July 29, 2005

Horse 378 - The War Against Terror

The War Against Terror, or TWAT, is commonly held to have begun on the 11th of September, 2001 when terrorists attacked the World Trade Center in Baghdad. However, it was in fact started in 1492 when French terrorists attacked the World Dance Competition that was being held in Nigeria*.

The first mission of the TWATs is to rid the world of Widely Marketable Difibrillators or WMD, as they play a key role in numerous predicted terrorist attack strategies.

One such projected strategy is to to flood the global medicare market with cheap "meds" and crash the world's healthcare economy. As a result massive swathes of the aging Western population will fail to receive hip-replacements in time and die, leaving a lack of right-wing voters, allowing socialists to seize power and, through their idealistic ineptitude, bankrupt the West's economy. This scenario is known as the Raymond Burr Scenario due to its grannicidal element.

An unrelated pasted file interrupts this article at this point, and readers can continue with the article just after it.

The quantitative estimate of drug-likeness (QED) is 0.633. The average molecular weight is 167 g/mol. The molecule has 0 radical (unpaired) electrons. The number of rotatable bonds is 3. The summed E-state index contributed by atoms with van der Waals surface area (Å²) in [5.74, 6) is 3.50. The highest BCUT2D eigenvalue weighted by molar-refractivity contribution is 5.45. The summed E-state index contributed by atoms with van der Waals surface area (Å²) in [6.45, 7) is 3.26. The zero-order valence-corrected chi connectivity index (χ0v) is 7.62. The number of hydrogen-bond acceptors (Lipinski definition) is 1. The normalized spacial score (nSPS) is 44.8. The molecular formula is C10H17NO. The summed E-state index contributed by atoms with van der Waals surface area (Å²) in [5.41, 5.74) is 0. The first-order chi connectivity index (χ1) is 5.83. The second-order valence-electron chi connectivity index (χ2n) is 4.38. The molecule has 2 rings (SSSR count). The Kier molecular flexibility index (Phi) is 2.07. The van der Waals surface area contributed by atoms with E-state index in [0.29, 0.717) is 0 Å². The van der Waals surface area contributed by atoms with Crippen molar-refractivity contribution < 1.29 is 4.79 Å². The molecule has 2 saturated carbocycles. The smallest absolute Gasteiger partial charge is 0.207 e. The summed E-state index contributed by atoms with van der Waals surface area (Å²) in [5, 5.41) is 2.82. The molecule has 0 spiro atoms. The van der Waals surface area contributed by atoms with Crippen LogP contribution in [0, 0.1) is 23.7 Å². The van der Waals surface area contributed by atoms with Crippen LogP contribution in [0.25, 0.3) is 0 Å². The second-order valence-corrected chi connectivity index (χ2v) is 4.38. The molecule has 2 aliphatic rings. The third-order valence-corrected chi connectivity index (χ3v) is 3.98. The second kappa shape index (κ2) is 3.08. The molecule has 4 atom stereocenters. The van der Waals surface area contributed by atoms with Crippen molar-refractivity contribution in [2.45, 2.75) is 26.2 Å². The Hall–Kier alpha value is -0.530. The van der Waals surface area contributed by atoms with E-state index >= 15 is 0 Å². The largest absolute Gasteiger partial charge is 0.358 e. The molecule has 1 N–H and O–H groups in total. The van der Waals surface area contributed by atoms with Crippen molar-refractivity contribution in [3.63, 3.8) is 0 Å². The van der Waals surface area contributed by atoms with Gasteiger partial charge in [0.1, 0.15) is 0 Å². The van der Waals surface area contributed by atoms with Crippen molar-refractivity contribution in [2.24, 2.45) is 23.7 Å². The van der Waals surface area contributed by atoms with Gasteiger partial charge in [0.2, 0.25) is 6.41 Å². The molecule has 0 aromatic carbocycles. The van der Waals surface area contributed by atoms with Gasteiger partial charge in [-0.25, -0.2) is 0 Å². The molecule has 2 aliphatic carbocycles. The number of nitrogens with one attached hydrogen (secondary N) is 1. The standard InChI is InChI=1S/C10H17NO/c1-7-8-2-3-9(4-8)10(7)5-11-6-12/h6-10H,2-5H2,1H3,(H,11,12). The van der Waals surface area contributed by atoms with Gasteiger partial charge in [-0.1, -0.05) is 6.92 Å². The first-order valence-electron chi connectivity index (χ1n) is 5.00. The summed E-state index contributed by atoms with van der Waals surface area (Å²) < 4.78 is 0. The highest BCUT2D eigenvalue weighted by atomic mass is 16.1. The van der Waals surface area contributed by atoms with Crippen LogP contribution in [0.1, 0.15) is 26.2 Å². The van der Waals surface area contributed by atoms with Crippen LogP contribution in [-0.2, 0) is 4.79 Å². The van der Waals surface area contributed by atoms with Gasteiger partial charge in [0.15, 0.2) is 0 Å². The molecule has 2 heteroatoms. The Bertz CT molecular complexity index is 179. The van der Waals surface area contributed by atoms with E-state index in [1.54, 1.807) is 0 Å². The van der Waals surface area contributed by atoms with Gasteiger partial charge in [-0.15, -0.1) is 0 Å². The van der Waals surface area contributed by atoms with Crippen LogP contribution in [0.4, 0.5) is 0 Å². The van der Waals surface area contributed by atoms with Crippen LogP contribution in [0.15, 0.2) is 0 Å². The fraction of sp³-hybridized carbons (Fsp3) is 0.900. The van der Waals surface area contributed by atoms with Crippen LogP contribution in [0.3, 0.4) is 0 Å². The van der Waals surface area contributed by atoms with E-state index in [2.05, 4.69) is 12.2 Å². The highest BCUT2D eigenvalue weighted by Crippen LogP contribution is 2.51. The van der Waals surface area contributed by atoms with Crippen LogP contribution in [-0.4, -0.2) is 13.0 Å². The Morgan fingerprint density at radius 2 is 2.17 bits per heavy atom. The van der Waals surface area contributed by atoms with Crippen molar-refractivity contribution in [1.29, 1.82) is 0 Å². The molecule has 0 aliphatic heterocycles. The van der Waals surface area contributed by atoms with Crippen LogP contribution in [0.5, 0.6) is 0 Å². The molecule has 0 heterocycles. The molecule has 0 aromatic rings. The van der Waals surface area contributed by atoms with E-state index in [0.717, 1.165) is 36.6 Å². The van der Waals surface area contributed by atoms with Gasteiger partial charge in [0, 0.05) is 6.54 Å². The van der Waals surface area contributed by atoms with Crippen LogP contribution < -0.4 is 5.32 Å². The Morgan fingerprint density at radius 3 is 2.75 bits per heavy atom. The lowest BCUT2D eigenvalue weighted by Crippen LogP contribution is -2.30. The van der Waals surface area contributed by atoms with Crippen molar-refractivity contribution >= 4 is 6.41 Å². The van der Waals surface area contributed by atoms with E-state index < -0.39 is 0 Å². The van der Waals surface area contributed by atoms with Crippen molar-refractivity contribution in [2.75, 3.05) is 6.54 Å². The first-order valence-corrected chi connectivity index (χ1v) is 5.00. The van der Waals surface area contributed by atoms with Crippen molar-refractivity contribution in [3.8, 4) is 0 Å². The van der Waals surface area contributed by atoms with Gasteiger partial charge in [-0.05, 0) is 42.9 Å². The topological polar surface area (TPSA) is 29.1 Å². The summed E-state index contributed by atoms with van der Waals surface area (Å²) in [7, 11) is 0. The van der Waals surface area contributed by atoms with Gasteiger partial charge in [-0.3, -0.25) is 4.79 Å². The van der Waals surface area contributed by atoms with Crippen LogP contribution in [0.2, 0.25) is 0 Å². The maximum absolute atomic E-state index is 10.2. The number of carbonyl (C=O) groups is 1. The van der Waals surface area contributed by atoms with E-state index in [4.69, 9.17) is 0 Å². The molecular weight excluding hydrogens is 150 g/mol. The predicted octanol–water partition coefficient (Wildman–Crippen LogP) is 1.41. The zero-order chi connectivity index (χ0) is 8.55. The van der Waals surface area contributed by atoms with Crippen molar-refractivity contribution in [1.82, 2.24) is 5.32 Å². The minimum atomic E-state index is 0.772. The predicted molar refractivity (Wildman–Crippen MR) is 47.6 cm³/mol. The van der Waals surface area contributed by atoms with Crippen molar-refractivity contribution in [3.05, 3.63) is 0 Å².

Another potential strategy of terrorists in possession of WMD is to use them as short-range assault weapons against members of the public. It is widely known that difibrillators possess the ability to fire bolts of lightning if attached to an appropriately large magnet - this power could tip the balance in favour of the terrorist in an urban combat scenario.

The Iraqi president Sandman Hussein was a known collector of WMD, as well as other less significant items such as Hans Blix™ and Plutonium. It made perfect sense, therefore, to depose him before he could hand such items to unsavoury individuals (e.g. Osama Bin Laden, Paul McCartney, Evil Bert) and allow a dastardly plot to unfurl. Given the highly efficient nature of the Iraqi postal service (Baghdad to Basra in 45 minutes or your money back) time was of the essence, and luckily the United Nations were easily persuaded to allow the plan to go ahead.

*Nigeria has since become the headquaters of the World Bank. This is evidenced by Nigeria's massive amount of surplus funds which need to be held in private bank accounts in foreign countries because there are no heirs for said funds.

1 comment:

Tobias said...

I got given $19,000,000 from a Nigerian guy. I'm guessing that he must've taken it back cause i'm no richer now